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7 Tricks Hotels Use That Can Make Your Home Look and Work Better

By Jaymi Naciri via Realty Times

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Looking to breathe some life into your house? Maybe all you need is a vacation. A hotel stay is great for a lot of reasons - as a romantic getaway, an opportunity to see the world or explore new places, a break from work or kids - but taking a good look at your surroundings can also give you great ideas for refreshing your space when you get back home.

"Whether you actually travel the world by getting on those planes, trains and automobiles or mainly explore from your sofa with an iPad in hand, you'll know that hotel designers are full of clever ideas on how to make bedrooms comfortable, visually interesting and small space smart," said Apartment Therapy.

Economy of space

For the most part, hotel rooms are small spaces that have to pack a lot of function and style into close quarters. If you think you don't have enough room to spread out or enough storage in key places in your home, maybe you just need a quick hotel stay to inspire you. Like the Arlo Hotel set to open this year in Hudson Square in New York.

Originally designed under the Tommie brand, the rooms were designed as "micro scale." Niki Leondakis, the chief executive of Commune Hotels and Resorts, told the New York Times that, building hotels in "urban markets where real estate is at a premium and hotel rooms are notoriously small" requires "an approach to design that maximizes every square foot" - an idea that can translate to home.

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Make it interesting

Small doesn't have to be boring. Look how this Great Gatsby-themed hotel room uses pattern and textured panels to create interest.

Luxury linens

You know how hotel room sheets are always so soft? They don't scrimp on thread count. Or the number of sheets they use. "To design your own hotel bed, "start with very clean, white, high thread count sheets," Sybil Pool, a spokesperson for Park Hyatt, told Huffington Post. "Three-hundred thread count seems to be the general rule - that's the standard at Park Hyatt Sydney, and Arizona's award-winning Miraval Resort uses 300 thread count as well. The Westin Heavenly Bed, likewise, gets its oomph from 300 thread count Egyptian cotton, along with a special twist: There are three sheets, says Hoover. That way, you're always touching a sheet. It's a really plush bed."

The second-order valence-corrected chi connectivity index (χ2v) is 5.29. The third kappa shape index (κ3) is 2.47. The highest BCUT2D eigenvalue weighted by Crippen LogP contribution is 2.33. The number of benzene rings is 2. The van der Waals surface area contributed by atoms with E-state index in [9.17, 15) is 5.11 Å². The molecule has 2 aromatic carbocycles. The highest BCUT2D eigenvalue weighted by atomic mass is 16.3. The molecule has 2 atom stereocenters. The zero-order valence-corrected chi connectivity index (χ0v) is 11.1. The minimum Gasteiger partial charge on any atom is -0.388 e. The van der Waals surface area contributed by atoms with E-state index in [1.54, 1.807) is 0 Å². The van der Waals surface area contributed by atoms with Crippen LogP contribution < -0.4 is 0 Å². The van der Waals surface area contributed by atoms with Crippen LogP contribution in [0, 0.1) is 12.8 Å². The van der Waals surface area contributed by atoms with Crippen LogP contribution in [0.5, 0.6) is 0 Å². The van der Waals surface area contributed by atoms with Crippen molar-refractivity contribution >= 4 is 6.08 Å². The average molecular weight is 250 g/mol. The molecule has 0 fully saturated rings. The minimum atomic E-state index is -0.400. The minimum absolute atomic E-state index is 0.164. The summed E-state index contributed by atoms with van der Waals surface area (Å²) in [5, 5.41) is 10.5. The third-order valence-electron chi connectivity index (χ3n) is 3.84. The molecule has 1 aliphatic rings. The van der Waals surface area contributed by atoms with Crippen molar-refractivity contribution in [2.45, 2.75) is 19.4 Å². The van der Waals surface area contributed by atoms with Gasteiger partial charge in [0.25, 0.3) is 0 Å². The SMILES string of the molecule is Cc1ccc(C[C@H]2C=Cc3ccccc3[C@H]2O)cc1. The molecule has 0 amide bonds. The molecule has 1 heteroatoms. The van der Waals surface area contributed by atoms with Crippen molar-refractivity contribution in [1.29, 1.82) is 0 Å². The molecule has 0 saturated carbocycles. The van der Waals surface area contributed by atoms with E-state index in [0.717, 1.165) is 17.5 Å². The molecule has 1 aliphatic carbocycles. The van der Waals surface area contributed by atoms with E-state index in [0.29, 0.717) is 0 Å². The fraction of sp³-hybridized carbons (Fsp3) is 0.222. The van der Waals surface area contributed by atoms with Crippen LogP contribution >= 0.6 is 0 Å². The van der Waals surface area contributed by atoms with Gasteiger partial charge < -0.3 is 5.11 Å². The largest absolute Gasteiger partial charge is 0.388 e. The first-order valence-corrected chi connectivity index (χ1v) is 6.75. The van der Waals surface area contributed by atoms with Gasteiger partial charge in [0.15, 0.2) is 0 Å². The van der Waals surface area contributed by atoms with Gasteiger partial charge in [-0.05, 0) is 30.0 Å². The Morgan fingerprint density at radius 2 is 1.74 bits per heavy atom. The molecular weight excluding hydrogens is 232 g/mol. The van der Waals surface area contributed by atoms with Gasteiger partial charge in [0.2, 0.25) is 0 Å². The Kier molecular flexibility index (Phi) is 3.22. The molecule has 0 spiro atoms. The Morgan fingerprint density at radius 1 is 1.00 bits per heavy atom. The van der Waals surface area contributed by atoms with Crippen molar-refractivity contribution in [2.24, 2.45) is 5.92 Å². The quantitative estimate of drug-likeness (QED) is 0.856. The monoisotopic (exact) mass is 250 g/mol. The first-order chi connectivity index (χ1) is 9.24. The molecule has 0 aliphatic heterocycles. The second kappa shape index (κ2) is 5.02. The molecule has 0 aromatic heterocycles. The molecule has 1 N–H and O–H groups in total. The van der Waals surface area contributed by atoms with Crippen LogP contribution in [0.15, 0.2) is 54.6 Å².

Huffington Post has a few more tips to make the bed at home and feel like you're in a plush resort.

A great mattress = a great night's sleep

Hotels buy great mattresses. So much so that many have become available to the general public over the years. There's the aforementioned Westin Heavenly Bed, or you can grab a Four Seasons Bed, the luxe bed you'll sleep in if you stay at the W Hotel, and a few more you can see here.

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If cost is an issue, think about it this way: a good night's sleep can affect more than just your coffee consumption in the morning. It may be that buying a great mattress ends up being a small price to pay for better health, clarity, and an improved mood all day long.

Accentuate the positive

This tiny, budget room in Copenhagen puts the view front and center. And even though the space is limited (REALLY limited), they still found room for a desk and chair, as well as another accent chair. The wall-mounted nightstand is a great way to include a little convenience without a lot of space and the colorful drapes bring the eye out toward the city view.

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Coordination is key

You may not have such a fantastic view to emphasize, but you can create a dazzling view inside by coordinating your décor like hotel rooms do. See how the patterns complement each other, multiple textures create a layered look, and the orange accents pop off of the neutral background?

bluehammer Bentley Hotel NYC

Concentrate on lighting

Good lighting can make or break a space, and this is something that good hotels do particularly well. The trick: layer it in with overhead, ambient, and task lighting, making sure to illuminate key spaces, like in this Las Vegas room.

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